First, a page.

OPEC+ ministers called off oil output talks on Monday after clashing last week when the United Arab Emirates rejected a proposed eight-month extension to output curbs, meaning no deal to boost production has been reached.
Saudi Energy Minister Prince Abdulaziz bin Salman on Sunday called for “compromise and rationality” to secure a deal after two days of failed discussions last week.
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But four OPEC+ sources said there had been no progress. OPEC’s Secretary General Mohammad Barkindo said in a statement on Monday that the meeting had been cancelled, without a date for the next one being agreed.
The failure of the talks, which had partly been about an increase in oil output from next month, helped to drive up international benchmark Brent crude, which was trading 1.1 percent higher at above $77 a barrel.
Some OPEC+ sources said there would be no oil output increase in August, while others said a new meeting would take place in the coming days and they believed there will be a boost in August.
“There is no decision about August and discussions still continue. The market needs that oil,” one source familiar with the talks said.
Oil prices are at the highest since 2018 and have already prompted concerns inflation could derail a global recovery from the coronavirus pandemic.
OPEC+ ministers agreed to record output cuts of almost 10 million barrels per day (bpd) last year as the pandemic hit. They have been gradually relaxed and stand at about 5.8 million bpd.
The UAE, according to sources, on Friday accepted a proposal from Saudi Arabia and other OPEC+ members to raise output in stages by about 2 million bpd from August to December but rejected extending remaining cuts to the end of 2022 from the current end date of April without adjusting its current baseline production.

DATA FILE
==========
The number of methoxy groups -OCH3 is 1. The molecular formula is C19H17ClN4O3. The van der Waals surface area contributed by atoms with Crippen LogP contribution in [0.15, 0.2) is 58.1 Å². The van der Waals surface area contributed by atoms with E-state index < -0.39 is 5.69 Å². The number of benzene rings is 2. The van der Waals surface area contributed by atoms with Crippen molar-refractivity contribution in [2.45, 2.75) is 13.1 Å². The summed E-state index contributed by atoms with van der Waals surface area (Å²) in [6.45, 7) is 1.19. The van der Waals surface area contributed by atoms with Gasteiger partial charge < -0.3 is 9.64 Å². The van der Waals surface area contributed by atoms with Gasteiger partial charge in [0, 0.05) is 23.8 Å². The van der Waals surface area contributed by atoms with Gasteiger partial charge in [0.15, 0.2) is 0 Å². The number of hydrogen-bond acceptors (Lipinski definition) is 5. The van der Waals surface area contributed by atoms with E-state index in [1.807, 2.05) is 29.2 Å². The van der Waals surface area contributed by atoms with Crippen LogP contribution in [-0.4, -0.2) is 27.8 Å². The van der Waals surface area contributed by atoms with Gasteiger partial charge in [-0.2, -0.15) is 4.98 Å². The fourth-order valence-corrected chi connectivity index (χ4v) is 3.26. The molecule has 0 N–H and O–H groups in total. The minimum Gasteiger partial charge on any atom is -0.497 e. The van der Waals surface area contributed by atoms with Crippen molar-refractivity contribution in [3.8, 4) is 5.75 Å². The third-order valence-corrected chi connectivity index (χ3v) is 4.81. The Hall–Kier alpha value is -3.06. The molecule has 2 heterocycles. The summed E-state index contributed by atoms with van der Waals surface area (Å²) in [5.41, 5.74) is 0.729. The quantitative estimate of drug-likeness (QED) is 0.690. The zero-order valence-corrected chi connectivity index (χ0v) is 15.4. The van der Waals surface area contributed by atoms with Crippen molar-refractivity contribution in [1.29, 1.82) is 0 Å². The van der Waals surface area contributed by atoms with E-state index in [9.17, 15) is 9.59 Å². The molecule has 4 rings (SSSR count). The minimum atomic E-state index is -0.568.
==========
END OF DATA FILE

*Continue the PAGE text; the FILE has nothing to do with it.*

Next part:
The UAE is upset about the baseline from which its production cuts are being calculated and wants it raised. Abu Dhabi has invested billions of dollars to increase its production capacity and says its baseline was set too low when OPEC+ originally forged its pact.
On Monday, OPEC+ sources said the UAE’s position was unchanged. They said a ministerial panel chaired by Saudi Arabia and Russia, the Joint Ministerial Monitoring Committee, needed more time to discuss the issue.
The UAE has also said it was not alone in requesting a higher baseline as others, including Azerbaijan, Kazakhstan, Kuwait and Nigeria, had requested and received new ones since the deal was first agreed last year.
Decisions in OPEC+, which groups the Organization of the Petroleum Exporting Countries with Russia and other big producers, must be unanimous.
The dispute reflects a growing divergence between Saudi Arabia and the UAE.
The two nations had built a regional alliance, combining financial and military muscle to fight a conflict in Yemen and project power elsewhere. But the UAE has withdrawn from action in Yemen, while Saudi Arabia has sought to challenge the UAE’s dominance as the region’s business and tourism hub.
The UAE in August 2020 also agreed to normalise relations with Israel, while Saudi Arabia has no official diplomatic relations with Israel.